HOW about this idea

    We cut a canal around West Bay give it to Mac and give him his own COUNTRY TO RULE

    • Anonymous says:

      WOW! Now why could’nt I have thought of that first.

    • Anonymous says:

      Great idea. He could then build the Prison on his island and take care of all the regional criminals.

      • Anonymous says:

        To the writer of Mon 03/29/2010 – 09:00

        You’d better watch what you wish for. If that should ever happen you all in the other districts may find that the majority of killers are left in your area.

      • Common Sense says:

        And I suppose there are no criminals in your area?  Don’t be smiling and making jokes about crime in West Bay…because guess what…it will be in your neighborhood before you know what hit you..XXXX.

    • tired says:

      If i didn’t live there:( i would agree.

  38. Anonymous says:

    Finally, a decent idea.  It’s common in the US for the authorities to send their overflow prisoners to other jails and penitentiaries in another distant state or even a private prison.  These private prisons operate in both the US and the UK and charge a per diem rate for housing the prisoner.  It’s much cheaper than building new prisons and it provides you with surge capacity as you only pay for what you use. 

  39. Anonymous says:

    What a bunch of morons.

    Listen people, if these gang banging idiots are not afraid of being shot down in the street, what makes you think a scary prison will scare them into behaving themselves? Get real.

    These losers are stupid and can’t see past the next 30 minutes. They live the gangster life because they are dumb and think they will get away with it. A hard-edged prison will not change them.

    Look for real answers, please.


    • Anonymous says:

      You write with such authority. It is too much to ask for actual suggestions?

      • Anonymous says:

        Thumbs down. I guess it is too much to ask for. If you are not a part of the solution, you are a part (of the) problem – m. 

  40. Jack says:

    Get the Warden …from hell. Get a hard lined Expat with the credentials to run Northward that knows prisons and prisoners. No bias, no BS.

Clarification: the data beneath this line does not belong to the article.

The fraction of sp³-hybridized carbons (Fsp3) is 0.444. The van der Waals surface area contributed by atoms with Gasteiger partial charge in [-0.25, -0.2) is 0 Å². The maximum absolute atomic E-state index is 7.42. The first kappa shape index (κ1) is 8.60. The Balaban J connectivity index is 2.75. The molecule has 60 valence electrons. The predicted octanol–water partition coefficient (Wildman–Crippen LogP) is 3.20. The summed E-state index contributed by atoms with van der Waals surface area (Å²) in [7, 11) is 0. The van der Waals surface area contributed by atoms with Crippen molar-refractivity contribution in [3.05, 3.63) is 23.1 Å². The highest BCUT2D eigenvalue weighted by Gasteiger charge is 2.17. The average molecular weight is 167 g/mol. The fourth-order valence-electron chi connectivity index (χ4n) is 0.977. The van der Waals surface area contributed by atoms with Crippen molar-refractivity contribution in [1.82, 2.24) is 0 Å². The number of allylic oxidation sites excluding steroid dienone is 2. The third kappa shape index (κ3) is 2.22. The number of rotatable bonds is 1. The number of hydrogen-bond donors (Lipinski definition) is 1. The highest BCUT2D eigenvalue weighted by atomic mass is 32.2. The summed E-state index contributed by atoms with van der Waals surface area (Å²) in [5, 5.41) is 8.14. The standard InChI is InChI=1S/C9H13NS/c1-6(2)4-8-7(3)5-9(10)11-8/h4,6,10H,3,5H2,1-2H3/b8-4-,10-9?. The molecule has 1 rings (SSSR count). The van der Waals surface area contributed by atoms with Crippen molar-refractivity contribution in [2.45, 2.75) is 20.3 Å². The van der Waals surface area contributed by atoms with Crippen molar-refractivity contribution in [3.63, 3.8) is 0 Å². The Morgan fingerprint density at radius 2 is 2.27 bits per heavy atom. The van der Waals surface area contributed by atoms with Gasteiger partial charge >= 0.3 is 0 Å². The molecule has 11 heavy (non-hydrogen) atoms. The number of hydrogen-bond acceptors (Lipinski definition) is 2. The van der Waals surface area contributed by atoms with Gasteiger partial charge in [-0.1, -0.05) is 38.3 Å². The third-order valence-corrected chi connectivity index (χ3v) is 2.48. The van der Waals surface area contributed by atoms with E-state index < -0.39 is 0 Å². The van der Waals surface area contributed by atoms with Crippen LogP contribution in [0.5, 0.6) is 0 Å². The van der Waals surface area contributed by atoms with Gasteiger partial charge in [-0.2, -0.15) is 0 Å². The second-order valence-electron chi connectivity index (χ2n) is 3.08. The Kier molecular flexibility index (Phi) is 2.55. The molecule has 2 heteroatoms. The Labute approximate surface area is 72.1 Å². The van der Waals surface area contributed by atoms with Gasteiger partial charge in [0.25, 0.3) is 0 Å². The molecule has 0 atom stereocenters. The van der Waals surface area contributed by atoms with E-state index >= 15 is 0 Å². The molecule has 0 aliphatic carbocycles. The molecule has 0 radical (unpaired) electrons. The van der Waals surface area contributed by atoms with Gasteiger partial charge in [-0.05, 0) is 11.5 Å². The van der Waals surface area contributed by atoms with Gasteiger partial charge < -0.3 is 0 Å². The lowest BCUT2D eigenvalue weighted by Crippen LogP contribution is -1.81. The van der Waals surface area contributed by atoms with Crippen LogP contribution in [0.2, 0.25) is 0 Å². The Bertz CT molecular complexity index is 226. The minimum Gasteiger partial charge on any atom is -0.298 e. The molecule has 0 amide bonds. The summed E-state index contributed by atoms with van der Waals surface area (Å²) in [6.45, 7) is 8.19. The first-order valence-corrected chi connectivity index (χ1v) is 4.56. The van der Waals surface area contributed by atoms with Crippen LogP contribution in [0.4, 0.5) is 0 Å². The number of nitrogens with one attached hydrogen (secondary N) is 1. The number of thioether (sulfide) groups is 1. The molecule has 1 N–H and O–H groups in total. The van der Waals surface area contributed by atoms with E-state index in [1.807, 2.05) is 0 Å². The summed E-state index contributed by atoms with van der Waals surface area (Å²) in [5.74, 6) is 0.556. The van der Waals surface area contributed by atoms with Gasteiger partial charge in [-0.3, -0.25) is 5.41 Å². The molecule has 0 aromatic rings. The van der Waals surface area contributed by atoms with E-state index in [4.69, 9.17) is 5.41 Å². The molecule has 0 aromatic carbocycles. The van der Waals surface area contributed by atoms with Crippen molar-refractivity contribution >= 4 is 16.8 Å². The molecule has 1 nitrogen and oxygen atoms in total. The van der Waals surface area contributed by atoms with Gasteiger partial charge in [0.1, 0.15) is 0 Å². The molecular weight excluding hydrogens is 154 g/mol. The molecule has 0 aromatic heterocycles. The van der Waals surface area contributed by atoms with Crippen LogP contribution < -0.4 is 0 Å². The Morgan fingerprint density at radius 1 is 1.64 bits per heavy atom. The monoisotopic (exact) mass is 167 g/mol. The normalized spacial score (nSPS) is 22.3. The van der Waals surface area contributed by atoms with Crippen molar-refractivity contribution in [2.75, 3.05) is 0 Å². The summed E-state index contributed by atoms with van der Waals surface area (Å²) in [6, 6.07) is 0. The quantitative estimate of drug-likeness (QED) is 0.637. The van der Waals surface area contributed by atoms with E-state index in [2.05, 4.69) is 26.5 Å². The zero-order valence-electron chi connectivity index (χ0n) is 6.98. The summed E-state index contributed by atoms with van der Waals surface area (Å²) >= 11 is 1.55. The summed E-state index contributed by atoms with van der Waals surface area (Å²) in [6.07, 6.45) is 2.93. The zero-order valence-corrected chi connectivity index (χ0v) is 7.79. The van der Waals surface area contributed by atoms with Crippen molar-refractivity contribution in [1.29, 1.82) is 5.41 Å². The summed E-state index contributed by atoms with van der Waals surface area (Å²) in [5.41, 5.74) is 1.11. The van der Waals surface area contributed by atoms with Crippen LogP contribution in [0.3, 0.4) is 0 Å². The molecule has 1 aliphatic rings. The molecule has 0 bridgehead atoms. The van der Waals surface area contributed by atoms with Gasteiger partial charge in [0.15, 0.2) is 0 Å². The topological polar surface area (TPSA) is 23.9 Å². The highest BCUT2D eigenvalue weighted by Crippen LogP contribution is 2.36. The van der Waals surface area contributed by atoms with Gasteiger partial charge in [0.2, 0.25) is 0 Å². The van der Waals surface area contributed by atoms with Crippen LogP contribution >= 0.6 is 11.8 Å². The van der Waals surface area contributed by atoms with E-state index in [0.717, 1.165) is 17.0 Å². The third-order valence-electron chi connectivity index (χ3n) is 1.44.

41. Jahleb says:
    Crime and Criminals 

    The meeting betwixt the politians and commissioner heard many people saying they want a much more harsh prison and to treat prisoners more like prisoners, well am not saying a prisoner should not be treated like one, but we have to remember he/she is still human that did something bad that many humans are capable of doing, so while they are in prison they must be treated as a humans.

    I suggest a rehab prison where they are given a chance to learn a trade or qualified to do a job that a WP holder has, and when they finish their sentence a job would already be appointed for them, they will be subjected to strict monitoring and will have to continue to work the job appointed to them, if they quit there will be ramifications (we can come up with ideas of what the ramifications will be)

    My point here is: everybody wants harsh conditions for those who go to prison for very serious crimes am not saying no to that, but if we treat them as if they are not humans while in prison that will only make them worse, and when released they may treat others the way they were treated, we need prisoners to come out better not worse, who is going to help them when they come out much worse than when they went in? we will only be doing the same as we been doing all along sending them to prison until their release and then after being released they have no place in our workforce and mainstream society so what will there choice be?